tag:blogger.com,1999:blog-5246987755651065286.post5242747831874528013..comments2022-01-05T09:06:18.603-08:00Comments on cbloom rants: 05-11-15 - ANS Minimal Flushcbloomhttp://www.blogger.com/profile/10714564834899413045noreply@blogger.comBlogger9125tag:blogger.com,1999:blog-5246987755651065286.post-56567940859193391852015-05-17T15:59:59.791-07:002015-05-17T15:59:59.791-07:00Thanks Charles. It's pretty clear and does mak...Thanks Charles. It's pretty clear and does make sense now.Cyanhttps://www.blogger.com/profile/02905407922640810117noreply@blogger.comtag:blogger.com,1999:blog-5246987755651065286.post-10768131446303093432015-05-17T15:04:12.895-07:002015-05-17T15:04:12.895-07:00I guess it's not clear in my comment -
while ...I guess it's not clear in my comment -<br /><br />while the same theory applies to TANS , in practice there's no point in using that flush TANS.<br /><br />TANS state x varies from L to 2L (in implementation we usually ignore the +L shift). So the probability difference from the bottom to the top of the range is only a factor of *1/2 (this corresponds to the fact that a maximum of just under 1 bit can be pending in x).<br /><br />So you have to write some bits to save 1 bit, doesn't make sense.<br /><br />The difference comes not from TANS vs RANS per se, but from the base used for output; if you renorm to output bits, or bytes, or dwords. In TANS we typically choose to output bits, and in RANS we choose to output something larger.cbloomhttps://www.blogger.com/profile/10714564834899413045noreply@blogger.comtag:blogger.com,1999:blog-5246987755651065286.post-8858832731406008142015-05-17T14:51:22.940-07:002015-05-17T14:51:22.940-07:00In the encoder final flush (at the head of the str...In the encoder final flush (at the head of the stream), Minimal ANS does not and cannot discard any bits.<br /><br />But the state x may have many leading 0 bits. Those do not need to be sent.<br /><br />This is true for TANS and RANS.<br /><br />Basically we are using the fact that the probability distribution of x is 1/x. Higher values are less likely.<br /><br />This corresponds to the buffered information content of x being log2(x).<br /><br />Fortunately the ideal coder for 1/x is very simple - just send # of bits in x, then the value of those bits.<br /><br />For TANS this is a much smaller savings because the # of bits in state (L) is typically very small, perhaps 12. With RANS the number of bits in x is much larger (32 or 64).<br />cbloomhttps://www.blogger.com/profile/10714564834899413045noreply@blogger.comtag:blogger.com,1999:blog-5246987755651065286.post-24049498475115314322015-05-17T14:25:42.736-07:002015-05-17T14:25:42.736-07:00@cbloom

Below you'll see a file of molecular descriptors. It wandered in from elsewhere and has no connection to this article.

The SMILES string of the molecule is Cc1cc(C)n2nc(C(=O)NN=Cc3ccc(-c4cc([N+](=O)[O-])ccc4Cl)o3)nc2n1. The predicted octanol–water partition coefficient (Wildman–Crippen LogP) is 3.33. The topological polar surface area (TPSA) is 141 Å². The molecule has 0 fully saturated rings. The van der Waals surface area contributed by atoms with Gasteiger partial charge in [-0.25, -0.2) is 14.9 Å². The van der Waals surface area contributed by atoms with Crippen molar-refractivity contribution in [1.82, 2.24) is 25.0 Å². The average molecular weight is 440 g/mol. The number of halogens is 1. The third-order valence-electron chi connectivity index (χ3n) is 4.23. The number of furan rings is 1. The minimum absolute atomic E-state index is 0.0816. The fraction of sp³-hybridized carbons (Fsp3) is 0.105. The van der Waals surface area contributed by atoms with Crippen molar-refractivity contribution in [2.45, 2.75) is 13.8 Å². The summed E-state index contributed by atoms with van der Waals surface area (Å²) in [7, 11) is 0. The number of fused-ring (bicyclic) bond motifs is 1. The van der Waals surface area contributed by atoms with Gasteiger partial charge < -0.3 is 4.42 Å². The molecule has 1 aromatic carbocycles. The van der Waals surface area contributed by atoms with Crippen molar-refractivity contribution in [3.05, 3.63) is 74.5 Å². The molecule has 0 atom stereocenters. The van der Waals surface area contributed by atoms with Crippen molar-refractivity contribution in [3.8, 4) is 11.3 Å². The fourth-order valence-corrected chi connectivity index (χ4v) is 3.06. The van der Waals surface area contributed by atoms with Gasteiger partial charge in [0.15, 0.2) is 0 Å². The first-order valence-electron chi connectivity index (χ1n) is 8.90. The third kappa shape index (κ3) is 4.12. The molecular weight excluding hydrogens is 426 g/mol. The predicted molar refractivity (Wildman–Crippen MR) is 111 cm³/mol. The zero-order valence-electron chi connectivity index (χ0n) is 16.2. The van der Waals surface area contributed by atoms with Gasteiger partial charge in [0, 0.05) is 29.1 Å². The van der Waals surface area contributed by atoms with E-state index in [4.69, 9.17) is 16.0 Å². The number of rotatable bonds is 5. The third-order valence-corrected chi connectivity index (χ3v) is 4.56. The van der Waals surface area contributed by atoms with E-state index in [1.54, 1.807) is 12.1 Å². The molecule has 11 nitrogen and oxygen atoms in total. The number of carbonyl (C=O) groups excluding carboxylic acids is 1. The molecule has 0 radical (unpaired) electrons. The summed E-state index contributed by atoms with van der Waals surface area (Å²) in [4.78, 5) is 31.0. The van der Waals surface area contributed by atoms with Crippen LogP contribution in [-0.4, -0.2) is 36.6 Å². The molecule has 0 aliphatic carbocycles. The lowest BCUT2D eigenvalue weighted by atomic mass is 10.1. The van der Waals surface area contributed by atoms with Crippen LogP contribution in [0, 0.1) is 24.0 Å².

While I do understand how to make use of ...@cbloom<br /><br />While I do understand how to make use of the initial encoding state (last decoding state) to store something useful in order to minimize flush losses,<br /><br />I don't really understand the same for the last encoding state (hence first decoding state) which is described in your blog post.<br /><br />I suspect the difference is related to rANS/tANS different behaviors.<br /><br />For tANS, any bit stored is mandatory to correctly interpret the state, hence the symbol retrieved, and therefore the next symbol. Not a single bit can be missed, or guessed.<br /><br />I suspect this is because in tANS, symbols are spread, while in rANS, they lay next to each other, in a contiguous segment. So it's possible to not use all bits to guess the appropriate segment, hence appropriate symbol.<br /><br />But still, you have to make sure those "remaining" bits don't have an avalanche effect later on, to deduce some future symbol in the stream.Cyanhttps://www.blogger.com/profile/02905407922640810117noreply@blogger.comtag:blogger.com,1999:blog-5246987755651065286.post-86307228450817293372015-05-17T13:13:29.833-07:002015-05-17T13:13:29.833-07:00Hi Fabian